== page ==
18. First report on Noctiluca scintillans blooms in the Red Sea off the coasts of Saudi Arabia: consequences of eutrophication

    Directory of Open Access Journals (Sweden)

    Ibrahim Mesaad

    2007-09-01

    Full Text Available Blooms of Noctiluca scintillans are reported for the first time in the Red Sea offthe south-western coasts of Saudi Arabia. During the present study, surface water samples werecollected weekly on the coasts of the Al Shuqayq region from February to April 2004-2006. The abundance of N. scintillans correlated negatively with most nutrients,as well as the cell densities of diatoms and dinoflagellate species. Microscopic examination of live cells from Noctiluca blooms showed the presence of some species of diatoms and dinoflagellates within the Noctiluca body - confirmation of its grazing on these microalgae algae. Thepresence of a Noctiluca bloom in the coastal waters off south-western Saudi Arabia could be linked indirectly to water eutrophication by an increase in prey abundance.The physico-chemical properties of Red Sea coastal waters should therefore be monitored regularly in order to minimize the formation of harmful algal blooms, which may affect all food web levels, including the human level.

  19. A review of environmental governance and its effects on concentrate discharge from desalination plants in the Kingdom of Saudi Arabia

    KAUST Repository

    Van Der Merwe, Riaan

    2013-01-01

    The most likely environmental impact of concentrate discharges (in most instances twice the concentration of the ambient environment) leaking from desalination plants on local marine ecosystems has been controversially discussed for many years. Increasing water demand and lack of renewable natural water resources in Saudi Arabia also result in greater dependence on desalination and consequently amplify the impact on marine environment and multifactorial ecosystems in near-field areas of desalination discharges. Accurate scientific baseline data should furnish information on various factors such as intake- and outfall locality, brine (concentrate) discharge and chemical characteristics (i.e. effluent concentration, mass flow rates (flux)), local effects, and even cumulative effects of desalination activities, at least on a regional and even on a national scale. Even if such data were available, in many cases they are non-transparent and are not even accessible, or tend to be overlooked as a result of ambiguous desalination-related policies. This paper focuses on national environmental regulations in the Kingdom of Saudi Arabia (KSA) and how such regulations help control the flow of concentrate discharge into the receiving waters. © 2013 Desalination Publications.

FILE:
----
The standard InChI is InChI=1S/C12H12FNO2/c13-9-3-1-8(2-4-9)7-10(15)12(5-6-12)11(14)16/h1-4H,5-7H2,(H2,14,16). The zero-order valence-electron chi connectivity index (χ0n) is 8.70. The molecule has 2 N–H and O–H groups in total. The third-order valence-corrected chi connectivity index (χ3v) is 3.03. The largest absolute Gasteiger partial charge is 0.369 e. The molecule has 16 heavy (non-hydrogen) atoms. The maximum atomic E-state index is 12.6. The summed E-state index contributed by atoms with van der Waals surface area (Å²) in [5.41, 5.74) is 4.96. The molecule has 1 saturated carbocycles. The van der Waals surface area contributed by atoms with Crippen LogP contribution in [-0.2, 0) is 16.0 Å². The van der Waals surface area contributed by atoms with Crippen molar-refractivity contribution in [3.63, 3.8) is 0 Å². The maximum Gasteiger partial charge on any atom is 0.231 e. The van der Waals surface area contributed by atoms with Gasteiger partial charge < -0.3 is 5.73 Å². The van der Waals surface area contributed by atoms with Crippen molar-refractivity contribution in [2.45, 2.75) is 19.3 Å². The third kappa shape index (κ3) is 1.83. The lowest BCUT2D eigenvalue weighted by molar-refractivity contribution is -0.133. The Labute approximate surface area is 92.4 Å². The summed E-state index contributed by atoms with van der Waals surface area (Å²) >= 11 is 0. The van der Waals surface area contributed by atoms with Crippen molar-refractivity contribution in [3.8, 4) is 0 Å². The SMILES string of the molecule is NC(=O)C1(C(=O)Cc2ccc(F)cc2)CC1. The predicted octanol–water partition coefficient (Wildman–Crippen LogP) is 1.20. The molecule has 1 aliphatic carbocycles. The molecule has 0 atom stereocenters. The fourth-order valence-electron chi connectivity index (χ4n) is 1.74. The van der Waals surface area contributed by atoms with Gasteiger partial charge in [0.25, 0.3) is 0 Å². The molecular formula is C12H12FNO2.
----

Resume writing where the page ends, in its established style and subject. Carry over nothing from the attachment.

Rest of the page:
20. The relationship between quality of work life and turnover intention of primary health care nurses in Saudi Arabia

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    Almalki Mohammed J

    2012-09-01

    Full Text Available Abstract Background Quality of work life (QWL has been found to influence the commitment of health professionals, including nurses. However, reliable information on QWL and turnover intention of primary health care (PHC nurses is limited. The aim of this study was to examine the relationship between QWL and turnover intention of PHC nurses in Saudi Arabia. Methods A cross-sectional survey was used in this study. Data were collected using Brooks’ survey of Quality of Nursing Work Life, the Anticipated Turnover Scale and demographic data questions. A total of 508 PHC nurses in the Jazan Region, Saudi Arabia, completed the questionnaire (RR = 87%. Descriptive statistics, t-test, ANOVA, General Linear Model (GLM univariate analysis, standard multiple regression, and hierarchical multiple regression were applied for analysis using SPSS v17 for Windows. Results Findings suggested that the respondents were dissatisfied with their work life, with almost 40% indicating a turnover intention from their current PHC centres. Turnover intention was significantly related to QWL. Using standard multiple regression, 26% of the variance in turnover intention was explained by QWL, p 2 = .263. Further analysis using hierarchical multiple regression found that the total variance explained by the model as a whole (demographics and QWL was 32.1%, p Conclusions Creating and maintaining a healthy work life for PHC nurses is very important to improve their work satisfaction, reduce turnover, enhance productivity and improve nursing care outcomes.

  1. The impact of Dust Storms on both Solar Radiation and Sky temperature in Tabouk Saudi Arabia, theoretical Investigations

    Science.gov (United States)

    Maghrabi, Abdullrahman

    2016-04-01

    Dust particles affect both solar and terrestrial radiation by scattering and absorption and are therefore considered to be a significant climate-forcing factor. Dust storms are a very frequent phenomenon in Saudi Arabia. Several dust storm events occurred in Tabouk, northern region of Saudi Arabia, during the period between 2014-2015. In this study, simulations using the SMART model were conducted to investigate how the dusty conditions affected the solar irradiances during these events. Additionally, theoretical simulations were carried out using MODTRAN program to examine the changes in the infrared sky temperature during dusty conditions. The Atmospheric Optical Depth (AOD) measurements at (500 nm) were used as an input into both programs. The analysis showed that the dusty conditions significantly decrease the global and direct irradiances and increase the diffuse component compared with clear sky days. Also it was found that the dust storms increase the sky temperature in the atmospheric window (8-14 μm) such that the window emissions resembled those of a blackbody and the atmospheric window was almost closed.

  2. Prevalence of stress and its determinants among residents in Saudi Arabia